The deprivation of [Khadr’s] right to liberty and security of the person is not in accordance with the principles of fundamental justice. The interrogation of a youth detained without access to counsel, to elicit statements about serious criminal charges while knowing that the youth had been subjected to sleep deprivation and while knowing that the fruits of the interrogations would be shared with the prosecutors, offends the most basic Canadian standards about the treatment of detained youth suspects.
The Supreme Court stopped short of ordering the government to seek Khadr’s return, accepting, lamely, that it was up to senior officials to ascertain how to balance foreign policy requirements with the need to respect Khadr’s constitutional rights. Predictably, given its past behavior, the government decided that Khadr’s rights counted for nothing, prompting another round of litigation. Last week, Mr. Justice Russell Zinn gave the government seven days to come up with a list of ways in which they intended to protect Khadr’s rights, but on Monday, as Khadr prepared to deliver his statement in Guantánamo, the government filed another last-minute appeal.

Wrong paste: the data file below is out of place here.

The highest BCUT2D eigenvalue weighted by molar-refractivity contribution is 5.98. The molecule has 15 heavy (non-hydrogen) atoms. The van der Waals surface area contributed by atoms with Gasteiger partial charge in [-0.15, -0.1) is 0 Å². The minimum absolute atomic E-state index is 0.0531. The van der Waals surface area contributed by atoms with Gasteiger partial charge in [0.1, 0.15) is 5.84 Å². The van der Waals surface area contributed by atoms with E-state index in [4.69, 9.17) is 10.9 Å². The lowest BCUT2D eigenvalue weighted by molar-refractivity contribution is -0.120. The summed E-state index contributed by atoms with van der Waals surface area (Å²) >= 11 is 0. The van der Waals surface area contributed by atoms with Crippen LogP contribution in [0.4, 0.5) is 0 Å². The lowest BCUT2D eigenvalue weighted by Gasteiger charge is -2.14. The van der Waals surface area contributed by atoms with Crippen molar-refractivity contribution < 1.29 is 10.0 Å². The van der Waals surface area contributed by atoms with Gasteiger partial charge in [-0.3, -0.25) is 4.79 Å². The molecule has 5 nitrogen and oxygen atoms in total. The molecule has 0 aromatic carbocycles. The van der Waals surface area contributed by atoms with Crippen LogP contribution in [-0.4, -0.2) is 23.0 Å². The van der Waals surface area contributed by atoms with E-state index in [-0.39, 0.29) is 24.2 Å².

Whether evasion on the part of the government is endlessly possible remains to be seen, but it now seems likely that, with Khadr’s boycott looming, the Obama administration may finally seek to exert pressure on Prime Minister Stephen Harper. As Michelle Shephard explained on Wednesday, such has been the Canadian government’s aversion to dealing constructively with Khadr’s case that government officials were not even involved in the discussions regarding a plea deal, meaning that the whole arrangement of serving five years of a 30-year sentence “was never guaranteed.”
Khadr may not have known this when he sprang his surprise on his latest lawyers, but, as Dennis Edney explained, “The deal was dependent on a number of things, including whether Canada would take him. And Canada was never at the table.”